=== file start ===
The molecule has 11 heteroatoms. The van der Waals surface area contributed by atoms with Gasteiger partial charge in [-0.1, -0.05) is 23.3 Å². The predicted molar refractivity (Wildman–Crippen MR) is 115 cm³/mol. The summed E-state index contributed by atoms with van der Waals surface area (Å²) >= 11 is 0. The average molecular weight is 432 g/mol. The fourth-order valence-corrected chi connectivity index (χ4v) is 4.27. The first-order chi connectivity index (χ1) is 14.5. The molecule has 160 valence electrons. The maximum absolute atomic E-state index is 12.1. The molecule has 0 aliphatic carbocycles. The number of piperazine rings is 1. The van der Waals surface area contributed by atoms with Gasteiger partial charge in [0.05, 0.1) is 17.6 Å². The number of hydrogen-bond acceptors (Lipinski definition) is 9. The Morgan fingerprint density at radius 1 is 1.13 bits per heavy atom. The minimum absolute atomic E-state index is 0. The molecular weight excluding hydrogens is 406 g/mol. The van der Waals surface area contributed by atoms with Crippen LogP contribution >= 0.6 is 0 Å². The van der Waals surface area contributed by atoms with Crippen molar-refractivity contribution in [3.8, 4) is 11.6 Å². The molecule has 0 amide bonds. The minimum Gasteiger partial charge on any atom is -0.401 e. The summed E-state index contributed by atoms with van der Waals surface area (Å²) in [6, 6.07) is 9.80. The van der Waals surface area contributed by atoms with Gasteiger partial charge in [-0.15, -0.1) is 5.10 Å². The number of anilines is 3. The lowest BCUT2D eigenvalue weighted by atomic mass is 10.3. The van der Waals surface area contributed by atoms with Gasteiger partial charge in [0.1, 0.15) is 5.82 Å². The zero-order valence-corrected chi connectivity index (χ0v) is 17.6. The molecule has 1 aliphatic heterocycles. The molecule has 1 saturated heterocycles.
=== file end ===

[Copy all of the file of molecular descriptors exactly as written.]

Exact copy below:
The molecule has 11 heteroatoms. The van der Waals surface area contributed by atoms with Gasteiger partial charge in [-0.1, -0.05) is 23.3 Å². The predicted molar refractivity (Wildman–Crippen MR) is 115 cm³/mol. The summed E-state index contributed by atoms with van der Waals surface area (Å²) >= 11 is 0. The average molecular weight is 432 g/mol. The fourth-order valence-corrected chi connectivity index (χ4v) is 4.27. The first-order chi connectivity index (χ1) is 14.5. The molecule has 160 valence electrons. The maximum absolute atomic E-state index is 12.1. The molecule has 0 aliphatic carbocycles. The number of piperazine rings is 1. The van der Waals surface area contributed by atoms with Gasteiger partial charge in [0.05, 0.1) is 17.6 Å². The number of hydrogen-bond acceptors (Lipinski definition) is 9. The Morgan fingerprint density at radius 1 is 1.13 bits per heavy atom. The minimum absolute atomic E-state index is 0. The molecular weight excluding hydrogens is 406 g/mol. The van der Waals surface area contributed by atoms with Crippen LogP contribution >= 0.6 is 0 Å². The van der Waals surface area contributed by atoms with Crippen molar-refractivity contribution in [3.8, 4) is 11.6 Å². The molecule has 0 amide bonds. The minimum Gasteiger partial charge on any atom is -0.401 e. The summed E-state index contributed by atoms with van der Waals surface area (Å²) in [6, 6.07) is 9.80. The van der Waals surface area contributed by atoms with Gasteiger partial charge in [-0.15, -0.1) is 5.10 Å². The number of anilines is 3. The lowest BCUT2D eigenvalue weighted by atomic mass is 10.3. The van der Waals surface area contributed by atoms with Gasteiger partial charge in [0.1, 0.15) is 5.82 Å². The zero-order valence-corrected chi connectivity index (χ0v) is 17.6. The molecule has 1 aliphatic heterocycles. The molecule has 1 saturated heterocycles.